Summer heralded by ice cream made at home

May 30, 1999|By Rob Kasper

SOME PEOPLE contend that it starts to feel like summertime on Memorial Day. Others argue the true languor of summertime does not arrive until the Fourth of July.

I say it does not feel like summer until I have had a batch of homemade ice cream. By that standard, summer arrived about two weeks ago, with rich pink mounds of creamy strawberry ice cream.

There are several keys, I think, to making good homemade ice cream. One is having very ripe fruit -- fragrant peaches, super-soft cantaloupe, sweet strawberries. When the fruit is so ripe that it is almost rotten, it is ideal to add to the sweet cream base. The flavors are strong enough to keep pace with the rich ice cream. In contrast, hard, barely ripe fruit produces mediocre ice cream.

In late May and early June about the only local fruit that can attain this decadent kind of ripeness is the strawberry.

Recently, after my family bought some strawberries that were a deep red, we sliced them into little pieces. Actually, a food processor did the slicing. It is important to keep the pieces of fruit small.

If you go for the "big berry look," you will end up with an ice cream that has large pieces of fruit that are frozen solid. Ice cream gurus recommend various techniques of fruit mashing. For instance, one peach ice cream maker I know contends that the only way to get the peach pieces small enough is to mash them with your bare hands.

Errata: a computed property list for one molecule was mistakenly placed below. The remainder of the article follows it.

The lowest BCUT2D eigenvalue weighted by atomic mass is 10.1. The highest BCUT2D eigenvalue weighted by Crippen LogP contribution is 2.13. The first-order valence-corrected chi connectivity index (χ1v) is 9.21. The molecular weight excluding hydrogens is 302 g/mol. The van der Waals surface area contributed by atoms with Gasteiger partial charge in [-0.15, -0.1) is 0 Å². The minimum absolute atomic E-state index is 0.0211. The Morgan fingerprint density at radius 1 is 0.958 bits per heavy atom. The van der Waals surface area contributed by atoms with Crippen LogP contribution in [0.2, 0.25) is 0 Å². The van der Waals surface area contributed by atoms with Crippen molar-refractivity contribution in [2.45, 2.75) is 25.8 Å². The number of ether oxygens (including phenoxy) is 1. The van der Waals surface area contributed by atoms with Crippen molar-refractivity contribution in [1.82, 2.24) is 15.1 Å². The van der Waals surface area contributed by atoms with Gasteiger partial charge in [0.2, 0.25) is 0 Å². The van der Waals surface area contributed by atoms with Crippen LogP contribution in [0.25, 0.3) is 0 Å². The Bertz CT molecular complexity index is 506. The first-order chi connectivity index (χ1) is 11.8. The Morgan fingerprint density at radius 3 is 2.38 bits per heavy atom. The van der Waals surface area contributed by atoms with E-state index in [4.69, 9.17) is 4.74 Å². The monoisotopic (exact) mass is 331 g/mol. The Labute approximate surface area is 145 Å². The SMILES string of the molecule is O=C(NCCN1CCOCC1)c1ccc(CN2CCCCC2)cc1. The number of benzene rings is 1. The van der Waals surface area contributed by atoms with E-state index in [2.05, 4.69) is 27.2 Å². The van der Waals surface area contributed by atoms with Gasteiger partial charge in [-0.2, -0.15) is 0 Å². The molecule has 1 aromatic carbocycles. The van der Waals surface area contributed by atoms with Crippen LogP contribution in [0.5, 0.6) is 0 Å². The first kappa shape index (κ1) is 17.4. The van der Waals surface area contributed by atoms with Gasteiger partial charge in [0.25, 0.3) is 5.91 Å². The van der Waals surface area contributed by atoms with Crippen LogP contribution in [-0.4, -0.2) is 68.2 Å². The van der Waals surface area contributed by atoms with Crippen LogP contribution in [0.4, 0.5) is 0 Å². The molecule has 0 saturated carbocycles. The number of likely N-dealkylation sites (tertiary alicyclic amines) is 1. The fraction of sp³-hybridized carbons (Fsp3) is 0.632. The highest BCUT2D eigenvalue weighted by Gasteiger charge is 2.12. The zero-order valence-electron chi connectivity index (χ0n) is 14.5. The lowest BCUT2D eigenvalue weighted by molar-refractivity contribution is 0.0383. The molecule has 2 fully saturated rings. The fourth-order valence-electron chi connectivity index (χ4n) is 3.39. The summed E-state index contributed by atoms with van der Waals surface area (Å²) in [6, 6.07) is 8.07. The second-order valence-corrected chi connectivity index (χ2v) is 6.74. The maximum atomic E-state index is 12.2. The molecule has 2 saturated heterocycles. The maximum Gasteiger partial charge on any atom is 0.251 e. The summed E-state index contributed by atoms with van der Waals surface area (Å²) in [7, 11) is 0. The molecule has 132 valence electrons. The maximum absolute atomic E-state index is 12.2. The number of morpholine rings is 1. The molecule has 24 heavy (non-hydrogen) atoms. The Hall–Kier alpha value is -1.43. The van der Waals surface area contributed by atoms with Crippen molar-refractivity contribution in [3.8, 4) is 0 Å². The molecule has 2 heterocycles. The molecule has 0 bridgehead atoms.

Noise is the other key component of good homemade ice cream. Slicing fruit in a food processor produces a racket, but it is not as loud as the next step, the churning.

I have heard tall tales from years ago describing how folks used to make ice cream with manually operated churns. The way I heard the stories, the work was so hard that the morning after a town's ice cream social, the crankers would be holding their sore arms, begging for servings of leftover ice cream to help them forget their tired muscles.

Nowadays, the churning duties are performed by electric motors of various strengths and price tags. I have a weak, inexpensive ice-cream maker that is very loud. I put it in the basement, plug it in and it shrieks for 45 minutes or so. But when the noise stops, it means the ice cream is ready and that summer has started.

Sweet Cream Base

Yield: 1 quart

2 large eggs

3/4 cup sugar

2 cups heavy or whipping cream

1 cup milk

Whisk the eggs in a mixing bowl until light and fluffy, 1 to 2 minutes. Whisk in the sugar, a little at a time, then continue whisking until completely blended, about 1 minute more. Pour in the cream and milk and whisk to blend.

Strawberry Ice Cream

Yield : 1 quart

1 pint fresh strawberries, hulled and sliced

1/3 cup sugar

juice of 1/2 lemon

sweet cream base

Combine the strawberries, sugar and lemon juice in a mixing bowl. Cover and refrigerate at least 1 hour.

Prepare sweet cream base. Mash the strawberries and puree them in food processor. Stir berries into sweet cream base.

Transfer the mixture to an ice cream maker and freeze following the manufacturer's instructions.

-- From "Ben & Jerry's Homemade Ice Cream & Dessert Book" (Workman, 1987) by Ben Cohen and Jerry Greenfield with Nancy J. Stevens

Baltimore Sun Articles
|
|
|
Please note the green-lined linked article text has been applied commercially without any involvement from our newsroom editors, reporters or any other editorial staff.